“Ravioli” and Goodnight Moon

One of our favorite times of the day at school is chapter reading.  It is intimate.  We feel snuggled together.  Much like being in sleeping bags while camping, with nothing but words to hear, we look forward to that time.

Before we begin chapter reading, we recite Goodnight Moon.  Those timeless words, soothing and rhyming, are a favorite.  Children have nearly memorized the words, and they look forward to hearing them every day.  A favorite is doing it “the silly way”, adding every child’s name into the verse.  “In the great green room there was a telephone and Mary’s red balloon, and a picture of Tommy jumping over the moon”, and so on.  Children are on the edge of their seats!

We can forget how much a child is truly absorbing, if s/he is quiet.  Often something then happens that surprises us, and we are reminded just how important those Goodnight Moon words are to children.  Delaney surprised us and made the cow jumping over the moon:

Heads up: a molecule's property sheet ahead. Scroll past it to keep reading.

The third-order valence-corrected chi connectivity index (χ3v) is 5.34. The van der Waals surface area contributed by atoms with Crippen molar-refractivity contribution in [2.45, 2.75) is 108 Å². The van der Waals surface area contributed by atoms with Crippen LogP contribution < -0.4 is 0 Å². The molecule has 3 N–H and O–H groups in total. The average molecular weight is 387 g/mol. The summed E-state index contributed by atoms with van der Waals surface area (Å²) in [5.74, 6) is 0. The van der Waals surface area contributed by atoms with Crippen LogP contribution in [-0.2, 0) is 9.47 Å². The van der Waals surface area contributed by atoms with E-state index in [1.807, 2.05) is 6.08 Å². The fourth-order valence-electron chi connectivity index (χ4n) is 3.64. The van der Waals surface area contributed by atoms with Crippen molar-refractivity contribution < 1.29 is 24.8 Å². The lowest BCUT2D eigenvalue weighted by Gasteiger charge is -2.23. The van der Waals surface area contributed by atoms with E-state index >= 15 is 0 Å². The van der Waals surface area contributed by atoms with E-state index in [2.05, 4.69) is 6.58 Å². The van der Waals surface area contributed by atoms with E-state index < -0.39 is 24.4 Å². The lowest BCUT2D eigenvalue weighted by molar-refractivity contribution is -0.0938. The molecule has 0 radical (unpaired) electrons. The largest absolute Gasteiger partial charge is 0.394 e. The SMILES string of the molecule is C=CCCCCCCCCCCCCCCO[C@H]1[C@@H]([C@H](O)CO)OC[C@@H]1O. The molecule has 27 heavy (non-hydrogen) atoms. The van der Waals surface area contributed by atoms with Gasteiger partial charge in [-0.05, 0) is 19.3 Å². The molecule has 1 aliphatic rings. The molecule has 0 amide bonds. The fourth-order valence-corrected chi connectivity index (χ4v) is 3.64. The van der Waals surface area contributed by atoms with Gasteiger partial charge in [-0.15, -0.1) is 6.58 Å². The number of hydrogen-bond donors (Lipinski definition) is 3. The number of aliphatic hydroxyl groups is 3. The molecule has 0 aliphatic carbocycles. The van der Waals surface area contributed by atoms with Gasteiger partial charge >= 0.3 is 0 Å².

After listening to the words of Goodnight Moon, we are then ready to chapter read.  Our current book is Charlotte’s Web by E.B. White.  It’s one of the best, and children love it.  There are always interruptions when we chapter read.  Sometimes there are questions, sometimes we stop to talk about what happened.  Sometimes a child needs help, and sometimes children are chatty or distracted.  Early on, when there was distraction, I stopped and said, “If you want to hear the story, say ‘RAVIOLI’.”  A chorus of voices immediately yelled “RAVIOLI!”  Since then, if there is any stoppage in chapter reading, or any distraction, children take it upon themselves to say, “RAVIOLI!”  That is perhaps the best word a teacher can hear.  It really means “Please don’t stop, we want more.”

A parent of a child in my class read this story of chapter reading in the classroom.  He is a 12th grade English teacher at Lawrence Academy, a private high school in town.  His comment was,

“I wish my 12th grade students would start yelling “RAVIOLI!”